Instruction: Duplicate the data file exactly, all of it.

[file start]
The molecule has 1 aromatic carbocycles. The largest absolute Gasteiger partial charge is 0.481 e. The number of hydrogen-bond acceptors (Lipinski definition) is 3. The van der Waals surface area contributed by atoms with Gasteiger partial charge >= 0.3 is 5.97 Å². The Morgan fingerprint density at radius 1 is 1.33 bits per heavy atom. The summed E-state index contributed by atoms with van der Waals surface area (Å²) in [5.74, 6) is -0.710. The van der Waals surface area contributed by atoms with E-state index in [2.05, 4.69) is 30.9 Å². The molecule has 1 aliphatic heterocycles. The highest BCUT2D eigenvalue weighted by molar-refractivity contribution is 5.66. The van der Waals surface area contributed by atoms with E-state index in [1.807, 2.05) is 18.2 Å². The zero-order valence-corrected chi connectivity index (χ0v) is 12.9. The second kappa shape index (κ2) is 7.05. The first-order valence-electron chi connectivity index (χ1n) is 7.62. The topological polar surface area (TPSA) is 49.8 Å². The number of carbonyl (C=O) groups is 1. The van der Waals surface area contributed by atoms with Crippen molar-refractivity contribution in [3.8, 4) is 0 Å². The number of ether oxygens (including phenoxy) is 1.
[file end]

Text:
The molecule has 1 aromatic carbocycles. The largest absolute Gasteiger partial charge is 0.481 e. The number of hydrogen-bond acceptors (Lipinski definition) is 3. The van der Waals surface area contributed by atoms with Gasteiger partial charge >= 0.3 is 5.97 Å². The Morgan fingerprint density at radius 1 is 1.33 bits per heavy atom. The summed E-state index contributed by atoms with van der Waals surface area (Å²) in [5.74, 6) is -0.710. The van der Waals surface area contributed by atoms with E-state index in [2.05, 4.69) is 30.9 Å². The molecule has 1 aliphatic heterocycles. The highest BCUT2D eigenvalue weighted by molar-refractivity contribution is 5.66. The van der Waals surface area contributed by atoms with E-state index in [1.807, 2.05) is 18.2 Å². The zero-order valence-corrected chi connectivity index (χ0v) is 12.9. The second kappa shape index (κ2) is 7.05. The first-order valence-electron chi connectivity index (χ1n) is 7.62. The topological polar surface area (TPSA) is 49.8 Å². The number of carbonyl (C=O) groups is 1. The van der Waals surface area contributed by atoms with Crippen molar-refractivity contribution in [3.8, 4) is 0 Å². The number of ether oxygens (including phenoxy) is 1.